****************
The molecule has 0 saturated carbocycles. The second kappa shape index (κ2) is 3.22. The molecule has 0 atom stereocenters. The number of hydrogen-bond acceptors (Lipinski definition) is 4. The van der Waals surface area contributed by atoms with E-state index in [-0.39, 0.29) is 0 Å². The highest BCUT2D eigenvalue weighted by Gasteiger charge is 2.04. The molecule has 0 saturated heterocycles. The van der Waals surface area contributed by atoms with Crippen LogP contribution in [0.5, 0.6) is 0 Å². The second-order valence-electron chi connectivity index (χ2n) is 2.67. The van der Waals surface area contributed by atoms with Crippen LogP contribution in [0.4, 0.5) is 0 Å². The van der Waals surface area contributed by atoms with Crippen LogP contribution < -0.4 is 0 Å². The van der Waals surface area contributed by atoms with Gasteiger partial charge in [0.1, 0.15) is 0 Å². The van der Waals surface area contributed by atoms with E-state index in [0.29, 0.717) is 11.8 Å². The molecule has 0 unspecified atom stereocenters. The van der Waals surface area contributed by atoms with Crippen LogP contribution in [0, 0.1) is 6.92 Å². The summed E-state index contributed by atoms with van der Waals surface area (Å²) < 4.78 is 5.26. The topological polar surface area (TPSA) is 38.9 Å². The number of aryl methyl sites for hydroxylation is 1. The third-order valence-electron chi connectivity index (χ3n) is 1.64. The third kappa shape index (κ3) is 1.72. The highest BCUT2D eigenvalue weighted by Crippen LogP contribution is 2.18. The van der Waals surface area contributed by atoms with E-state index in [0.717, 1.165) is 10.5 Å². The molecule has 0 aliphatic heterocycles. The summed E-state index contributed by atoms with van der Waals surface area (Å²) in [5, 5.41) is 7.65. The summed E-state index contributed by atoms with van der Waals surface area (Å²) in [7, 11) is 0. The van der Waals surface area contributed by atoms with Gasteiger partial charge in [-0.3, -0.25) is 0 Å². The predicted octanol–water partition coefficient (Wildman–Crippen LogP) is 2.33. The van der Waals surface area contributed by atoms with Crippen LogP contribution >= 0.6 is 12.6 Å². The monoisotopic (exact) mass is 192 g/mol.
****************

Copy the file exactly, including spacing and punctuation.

The molecule has 0 saturated carbocycles. The second kappa shape index (κ2) is 3.22. The molecule has 0 atom stereocenters. The number of hydrogen-bond acceptors (Lipinski definition) is 4. The van der Waals surface area contributed by atoms with E-state index in [-0.39, 0.29) is 0 Å². The highest BCUT2D eigenvalue weighted by Gasteiger charge is 2.04. The molecule has 0 saturated heterocycles. The van der Waals surface area contributed by atoms with Crippen LogP contribution in [0.5, 0.6) is 0 Å². The second-order valence-electron chi connectivity index (χ2n) is 2.67. The van der Waals surface area contributed by atoms with Crippen LogP contribution in [0.4, 0.5) is 0 Å². The van der Waals surface area contributed by atoms with Crippen LogP contribution < -0.4 is 0 Å². The van der Waals surface area contributed by atoms with Gasteiger partial charge in [0.1, 0.15) is 0 Å². The van der Waals surface area contributed by atoms with E-state index in [0.29, 0.717) is 11.8 Å². The molecule has 0 unspecified atom stereocenters. The van der Waals surface area contributed by atoms with Crippen LogP contribution in [0, 0.1) is 6.92 Å². The summed E-state index contributed by atoms with van der Waals surface area (Å²) < 4.78 is 5.26. The topological polar surface area (TPSA) is 38.9 Å². The number of aryl methyl sites for hydroxylation is 1. The third-order valence-electron chi connectivity index (χ3n) is 1.64. The third kappa shape index (κ3) is 1.72. The highest BCUT2D eigenvalue weighted by Crippen LogP contribution is 2.18. The van der Waals surface area contributed by atoms with E-state index in [0.717, 1.165) is 10.5 Å². The molecule has 0 aliphatic heterocycles. The summed E-state index contributed by atoms with van der Waals surface area (Å²) in [5, 5.41) is 7.65. The summed E-state index contributed by atoms with van der Waals surface area (Å²) in [7, 11) is 0. The van der Waals surface area contributed by atoms with Gasteiger partial charge in [-0.3, -0.25) is 0 Å². The predicted octanol–water partition coefficient (Wildman–Crippen LogP) is 2.33. The van der Waals surface area contributed by atoms with Crippen LogP contribution >= 0.6 is 12.6 Å². The monoisotopic (exact) mass is 192 g/mol.